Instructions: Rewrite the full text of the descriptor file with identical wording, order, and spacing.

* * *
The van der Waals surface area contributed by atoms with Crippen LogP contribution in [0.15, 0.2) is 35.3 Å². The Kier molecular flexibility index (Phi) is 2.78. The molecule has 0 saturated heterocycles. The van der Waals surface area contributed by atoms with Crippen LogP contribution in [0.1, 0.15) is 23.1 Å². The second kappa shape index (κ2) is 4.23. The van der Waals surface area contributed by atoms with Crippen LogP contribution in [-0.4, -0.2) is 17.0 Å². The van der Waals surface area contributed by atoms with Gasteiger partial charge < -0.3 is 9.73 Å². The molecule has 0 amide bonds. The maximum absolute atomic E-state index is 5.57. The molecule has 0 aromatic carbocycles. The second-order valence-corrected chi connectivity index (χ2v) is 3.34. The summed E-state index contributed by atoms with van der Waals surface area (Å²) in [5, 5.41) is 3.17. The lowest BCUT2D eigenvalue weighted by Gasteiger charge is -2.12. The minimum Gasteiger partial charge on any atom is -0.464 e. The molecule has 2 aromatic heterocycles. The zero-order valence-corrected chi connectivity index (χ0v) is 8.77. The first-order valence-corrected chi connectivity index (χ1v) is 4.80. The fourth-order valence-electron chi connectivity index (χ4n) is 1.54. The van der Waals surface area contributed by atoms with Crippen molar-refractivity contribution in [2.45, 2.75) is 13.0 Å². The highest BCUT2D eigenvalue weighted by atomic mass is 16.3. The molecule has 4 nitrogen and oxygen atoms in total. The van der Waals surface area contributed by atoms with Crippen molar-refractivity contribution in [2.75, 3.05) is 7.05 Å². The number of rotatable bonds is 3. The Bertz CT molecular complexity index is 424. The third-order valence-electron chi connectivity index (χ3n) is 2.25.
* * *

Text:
The van der Waals surface area contributed by atoms with Crippen LogP contribution in [0.15, 0.2) is 35.3 Å². The Kier molecular flexibility index (Phi) is 2.78. The molecule has 0 saturated heterocycles. The van der Waals surface area contributed by atoms with Crippen LogP contribution in [0.1, 0.15) is 23.1 Å². The second kappa shape index (κ2) is 4.23. The van der Waals surface area contributed by atoms with Crippen LogP contribution in [-0.4, -0.2) is 17.0 Å². The van der Waals surface area contributed by atoms with Gasteiger partial charge < -0.3 is 9.73 Å². The molecule has 0 amide bonds. The maximum absolute atomic E-state index is 5.57. The molecule has 0 aromatic carbocycles. The second-order valence-corrected chi connectivity index (χ2v) is 3.34. The summed E-state index contributed by atoms with van der Waals surface area (Å²) in [5, 5.41) is 3.17. The lowest BCUT2D eigenvalue weighted by Gasteiger charge is -2.12. The minimum Gasteiger partial charge on any atom is -0.464 e. The molecule has 2 aromatic heterocycles. The zero-order valence-corrected chi connectivity index (χ0v) is 8.77. The first-order valence-corrected chi connectivity index (χ1v) is 4.80. The fourth-order valence-electron chi connectivity index (χ4n) is 1.54. The van der Waals surface area contributed by atoms with Crippen molar-refractivity contribution in [2.45, 2.75) is 13.0 Å². The highest BCUT2D eigenvalue weighted by atomic mass is 16.3. The molecule has 4 nitrogen and oxygen atoms in total. The van der Waals surface area contributed by atoms with Crippen molar-refractivity contribution in [2.75, 3.05) is 7.05 Å². The number of rotatable bonds is 3. The Bertz CT molecular complexity index is 424. The third-order valence-electron chi connectivity index (χ3n) is 2.25.